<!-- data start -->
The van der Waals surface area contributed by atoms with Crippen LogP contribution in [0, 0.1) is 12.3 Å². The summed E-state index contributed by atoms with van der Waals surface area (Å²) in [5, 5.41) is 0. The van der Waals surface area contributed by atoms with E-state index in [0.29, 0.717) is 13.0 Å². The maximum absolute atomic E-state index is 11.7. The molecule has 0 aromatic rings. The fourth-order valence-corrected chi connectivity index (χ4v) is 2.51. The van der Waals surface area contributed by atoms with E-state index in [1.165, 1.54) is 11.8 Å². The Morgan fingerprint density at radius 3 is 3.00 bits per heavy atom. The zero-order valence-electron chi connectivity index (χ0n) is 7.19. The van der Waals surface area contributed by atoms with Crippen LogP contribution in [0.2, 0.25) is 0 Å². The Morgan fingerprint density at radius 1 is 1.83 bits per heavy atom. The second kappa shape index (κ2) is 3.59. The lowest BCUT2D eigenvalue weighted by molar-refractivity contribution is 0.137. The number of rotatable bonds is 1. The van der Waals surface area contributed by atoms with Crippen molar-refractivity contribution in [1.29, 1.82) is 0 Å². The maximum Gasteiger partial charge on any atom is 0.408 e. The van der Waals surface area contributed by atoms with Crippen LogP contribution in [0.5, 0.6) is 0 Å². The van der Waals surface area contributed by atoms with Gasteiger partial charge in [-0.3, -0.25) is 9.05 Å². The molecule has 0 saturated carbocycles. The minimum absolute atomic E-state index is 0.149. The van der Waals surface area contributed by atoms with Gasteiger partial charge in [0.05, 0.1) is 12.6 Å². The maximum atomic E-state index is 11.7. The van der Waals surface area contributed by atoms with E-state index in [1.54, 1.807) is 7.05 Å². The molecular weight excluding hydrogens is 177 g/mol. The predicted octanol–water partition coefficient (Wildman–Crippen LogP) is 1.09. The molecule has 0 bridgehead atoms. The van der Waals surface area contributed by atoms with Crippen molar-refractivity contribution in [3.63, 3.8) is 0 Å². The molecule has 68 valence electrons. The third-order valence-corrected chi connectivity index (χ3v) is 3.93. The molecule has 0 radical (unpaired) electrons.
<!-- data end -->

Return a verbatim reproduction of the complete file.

The van der Waals surface area contributed by atoms with Crippen LogP contribution in [0, 0.1) is 12.3 Å². The summed E-state index contributed by atoms with van der Waals surface area (Å²) in [5, 5.41) is 0. The van der Waals surface area contributed by atoms with E-state index in [0.29, 0.717) is 13.0 Å². The maximum absolute atomic E-state index is 11.7. The molecule has 0 aromatic rings. The fourth-order valence-corrected chi connectivity index (χ4v) is 2.51. The van der Waals surface area contributed by atoms with E-state index in [1.165, 1.54) is 11.8 Å². The Morgan fingerprint density at radius 3 is 3.00 bits per heavy atom. The zero-order valence-electron chi connectivity index (χ0n) is 7.19. The van der Waals surface area contributed by atoms with Crippen LogP contribution in [0.2, 0.25) is 0 Å². The Morgan fingerprint density at radius 1 is 1.83 bits per heavy atom. The second kappa shape index (κ2) is 3.59. The lowest BCUT2D eigenvalue weighted by molar-refractivity contribution is 0.137. The number of rotatable bonds is 1. The van der Waals surface area contributed by atoms with Crippen molar-refractivity contribution in [1.29, 1.82) is 0 Å². The maximum Gasteiger partial charge on any atom is 0.408 e. The van der Waals surface area contributed by atoms with Crippen LogP contribution in [0.5, 0.6) is 0 Å². The van der Waals surface area contributed by atoms with Gasteiger partial charge in [-0.3, -0.25) is 9.05 Å². The molecule has 0 saturated carbocycles. The minimum absolute atomic E-state index is 0.149. The van der Waals surface area contributed by atoms with Gasteiger partial charge in [0.05, 0.1) is 12.6 Å². The maximum atomic E-state index is 11.7. The van der Waals surface area contributed by atoms with E-state index in [1.54, 1.807) is 7.05 Å². The molecular weight excluding hydrogens is 177 g/mol. The predicted octanol–water partition coefficient (Wildman–Crippen LogP) is 1.09. The molecule has 0 bridgehead atoms. The van der Waals surface area contributed by atoms with Crippen molar-refractivity contribution in [3.63, 3.8) is 0 Å². The molecule has 68 valence electrons. The third-order valence-corrected chi connectivity index (χ3v) is 3.93. The molecule has 0 radical (unpaired) electrons.